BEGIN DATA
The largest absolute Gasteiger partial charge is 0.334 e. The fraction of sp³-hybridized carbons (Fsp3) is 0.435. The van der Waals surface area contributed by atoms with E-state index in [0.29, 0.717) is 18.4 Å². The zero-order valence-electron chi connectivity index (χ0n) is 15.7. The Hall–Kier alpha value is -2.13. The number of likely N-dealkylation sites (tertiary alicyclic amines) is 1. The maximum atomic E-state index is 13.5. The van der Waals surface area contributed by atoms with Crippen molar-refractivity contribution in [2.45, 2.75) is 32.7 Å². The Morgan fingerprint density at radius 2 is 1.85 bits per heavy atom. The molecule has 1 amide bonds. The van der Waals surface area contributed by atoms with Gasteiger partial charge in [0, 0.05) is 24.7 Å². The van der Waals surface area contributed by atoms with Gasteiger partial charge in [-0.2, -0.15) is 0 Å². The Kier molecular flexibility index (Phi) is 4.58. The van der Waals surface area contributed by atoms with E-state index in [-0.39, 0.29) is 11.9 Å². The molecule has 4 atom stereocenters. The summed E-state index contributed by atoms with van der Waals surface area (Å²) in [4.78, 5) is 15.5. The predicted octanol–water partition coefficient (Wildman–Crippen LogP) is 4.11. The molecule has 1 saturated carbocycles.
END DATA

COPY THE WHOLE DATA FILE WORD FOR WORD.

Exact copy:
The largest absolute Gasteiger partial charge is 0.334 e. The fraction of sp³-hybridized carbons (Fsp3) is 0.435. The van der Waals surface area contributed by atoms with E-state index in [0.29, 0.717) is 18.4 Å². The zero-order valence-electron chi connectivity index (χ0n) is 15.7. The Hall–Kier alpha value is -2.13. The number of likely N-dealkylation sites (tertiary alicyclic amines) is 1. The maximum atomic E-state index is 13.5. The van der Waals surface area contributed by atoms with Crippen molar-refractivity contribution in [2.45, 2.75) is 32.7 Å². The Morgan fingerprint density at radius 2 is 1.85 bits per heavy atom. The molecule has 1 amide bonds. The van der Waals surface area contributed by atoms with Gasteiger partial charge in [0, 0.05) is 24.7 Å². The van der Waals surface area contributed by atoms with Gasteiger partial charge in [-0.2, -0.15) is 0 Å². The Kier molecular flexibility index (Phi) is 4.58. The van der Waals surface area contributed by atoms with E-state index in [-0.39, 0.29) is 11.9 Å². The molecule has 4 atom stereocenters. The summed E-state index contributed by atoms with van der Waals surface area (Å²) in [4.78, 5) is 15.5. The predicted octanol–water partition coefficient (Wildman–Crippen LogP) is 4.11. The molecule has 1 saturated carbocycles.